Reuters calculates a commodity price index which is currently at 183.2 which is just under 4% lower than a year ago albeit like in the oil price there has been a rise since late June. Back then it had dipped to 166.5. If we look at the index which excludes energy prices we see that there is a familiar if more subdued pattern as it has risen from just below 116 to 123.6 now.

If we look at metals prices we see Metal Bulletin reporting this today.

The underlying trends in the base metals are upward but those metals in or near high ground seem to be having to absorb selling which is capping the upside, while copper and nickel prices that are still some way below the highs seem to be having an easier time working higher, but neither seems in any rush. We remain quietly bullish, but expect trading to become choppier as prices run into more bouts of scale-up selling.

Dr.Copper had seen quite a surge as a year ago it was US $2.17 as opposed to the US $3.06 now as we wait to see the next move. I guess churches will be nervous about their copper pipes and roofs again. By contrast the Iron Ore price has been heading south at a rapid rate recently and this morning has fallen below the US $60 mark.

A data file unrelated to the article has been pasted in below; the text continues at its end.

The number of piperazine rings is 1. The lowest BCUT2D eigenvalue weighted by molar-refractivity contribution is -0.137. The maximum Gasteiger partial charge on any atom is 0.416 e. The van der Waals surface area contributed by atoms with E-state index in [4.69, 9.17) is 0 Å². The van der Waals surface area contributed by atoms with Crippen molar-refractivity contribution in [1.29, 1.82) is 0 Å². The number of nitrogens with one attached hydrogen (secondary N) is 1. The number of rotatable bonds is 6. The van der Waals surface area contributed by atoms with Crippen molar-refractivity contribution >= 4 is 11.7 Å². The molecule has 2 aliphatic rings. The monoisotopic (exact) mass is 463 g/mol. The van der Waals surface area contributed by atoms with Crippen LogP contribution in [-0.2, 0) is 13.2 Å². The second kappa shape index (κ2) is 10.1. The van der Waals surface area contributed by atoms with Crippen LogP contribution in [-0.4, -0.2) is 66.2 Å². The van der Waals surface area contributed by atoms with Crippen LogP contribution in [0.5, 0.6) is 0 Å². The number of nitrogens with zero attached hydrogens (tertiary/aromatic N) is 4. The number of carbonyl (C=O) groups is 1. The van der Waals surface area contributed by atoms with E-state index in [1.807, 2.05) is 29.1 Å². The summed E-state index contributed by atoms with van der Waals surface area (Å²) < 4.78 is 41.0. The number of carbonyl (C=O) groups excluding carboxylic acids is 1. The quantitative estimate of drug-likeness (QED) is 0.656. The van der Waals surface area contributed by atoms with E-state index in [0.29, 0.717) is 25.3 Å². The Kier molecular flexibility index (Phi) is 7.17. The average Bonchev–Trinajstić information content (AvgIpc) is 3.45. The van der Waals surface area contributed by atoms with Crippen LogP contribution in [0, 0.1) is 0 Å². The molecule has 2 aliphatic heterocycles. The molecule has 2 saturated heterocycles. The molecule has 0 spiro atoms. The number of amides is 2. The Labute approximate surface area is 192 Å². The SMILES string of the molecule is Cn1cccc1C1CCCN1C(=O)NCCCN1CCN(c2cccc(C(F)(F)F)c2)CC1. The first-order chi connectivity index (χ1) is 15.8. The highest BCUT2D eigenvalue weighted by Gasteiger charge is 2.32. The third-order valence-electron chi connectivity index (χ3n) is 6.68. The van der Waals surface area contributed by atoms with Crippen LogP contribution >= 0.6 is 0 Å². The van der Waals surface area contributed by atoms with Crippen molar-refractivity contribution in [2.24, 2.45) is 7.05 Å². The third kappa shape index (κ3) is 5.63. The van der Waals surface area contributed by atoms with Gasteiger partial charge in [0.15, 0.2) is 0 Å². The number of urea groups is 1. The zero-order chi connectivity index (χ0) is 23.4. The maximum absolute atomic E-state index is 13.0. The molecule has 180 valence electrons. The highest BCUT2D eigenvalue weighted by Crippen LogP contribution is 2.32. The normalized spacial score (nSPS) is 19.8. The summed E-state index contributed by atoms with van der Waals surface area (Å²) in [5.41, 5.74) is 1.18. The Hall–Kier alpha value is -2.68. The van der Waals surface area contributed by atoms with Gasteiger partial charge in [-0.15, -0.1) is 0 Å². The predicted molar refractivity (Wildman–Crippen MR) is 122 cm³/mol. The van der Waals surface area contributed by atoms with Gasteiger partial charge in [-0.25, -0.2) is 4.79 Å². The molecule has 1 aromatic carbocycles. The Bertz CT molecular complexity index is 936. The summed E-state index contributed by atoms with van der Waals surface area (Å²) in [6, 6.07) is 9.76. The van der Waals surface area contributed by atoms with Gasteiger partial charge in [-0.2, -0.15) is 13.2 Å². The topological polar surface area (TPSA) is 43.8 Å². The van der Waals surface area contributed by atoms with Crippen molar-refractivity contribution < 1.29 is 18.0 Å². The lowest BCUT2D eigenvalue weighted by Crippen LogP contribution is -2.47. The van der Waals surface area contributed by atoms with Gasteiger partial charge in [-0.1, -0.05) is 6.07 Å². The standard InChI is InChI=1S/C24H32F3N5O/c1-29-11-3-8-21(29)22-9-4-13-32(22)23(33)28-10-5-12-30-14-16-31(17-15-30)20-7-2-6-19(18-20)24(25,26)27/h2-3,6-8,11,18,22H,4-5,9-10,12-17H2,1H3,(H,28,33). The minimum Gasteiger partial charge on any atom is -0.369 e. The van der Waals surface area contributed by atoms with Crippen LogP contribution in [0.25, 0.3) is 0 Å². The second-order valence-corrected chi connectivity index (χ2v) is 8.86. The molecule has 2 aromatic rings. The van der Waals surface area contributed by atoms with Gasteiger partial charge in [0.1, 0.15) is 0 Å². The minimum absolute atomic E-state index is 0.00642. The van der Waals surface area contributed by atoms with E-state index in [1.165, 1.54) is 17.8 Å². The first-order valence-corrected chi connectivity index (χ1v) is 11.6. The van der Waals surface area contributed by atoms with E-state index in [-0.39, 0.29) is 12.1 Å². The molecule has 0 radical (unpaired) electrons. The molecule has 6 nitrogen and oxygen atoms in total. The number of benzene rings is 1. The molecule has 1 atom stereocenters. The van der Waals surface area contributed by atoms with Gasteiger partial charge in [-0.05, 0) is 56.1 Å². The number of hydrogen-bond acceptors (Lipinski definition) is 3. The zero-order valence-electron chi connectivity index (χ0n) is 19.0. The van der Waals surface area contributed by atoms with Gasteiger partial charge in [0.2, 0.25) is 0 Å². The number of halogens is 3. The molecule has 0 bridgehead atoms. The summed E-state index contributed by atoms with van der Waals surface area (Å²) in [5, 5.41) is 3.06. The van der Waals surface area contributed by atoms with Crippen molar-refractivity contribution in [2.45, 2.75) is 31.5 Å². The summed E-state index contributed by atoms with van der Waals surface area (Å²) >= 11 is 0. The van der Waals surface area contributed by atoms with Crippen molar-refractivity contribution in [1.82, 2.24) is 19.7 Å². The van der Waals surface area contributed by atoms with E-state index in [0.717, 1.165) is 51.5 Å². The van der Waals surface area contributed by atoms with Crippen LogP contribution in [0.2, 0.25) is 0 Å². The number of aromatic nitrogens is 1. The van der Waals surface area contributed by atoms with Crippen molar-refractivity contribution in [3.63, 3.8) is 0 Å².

Benchmark Australian iron ore fines dropped 4.1% Tuesday to a three-month low of $59.1 a tonne, based on data provided by The Steel Index, taking losses since the start of September to more than 20%. ( Mining.com)

They attribute the fall to this factors.

Iron ore prices continued their downward trend Tuesday amid ongoing concerns that looming steel production cuts in China on environmental grounds will sap steel mill demand……..At the same time, supply from Australia — the world’s No. 1 iron ore producer — has risen,further pressuring prices.

Food Prices

The United Nations calculates an index for this.

The FAO Food Price Index* (FFPI) averaged 178.4 points in September 2017, up 1.4 points (0.8 percent) from August and 7.4 points (4.3 percent) above September 2016. Firmer prices in the vegetable oil and dairy sectors were behind the small month-on-month rise in the value of the FFPI.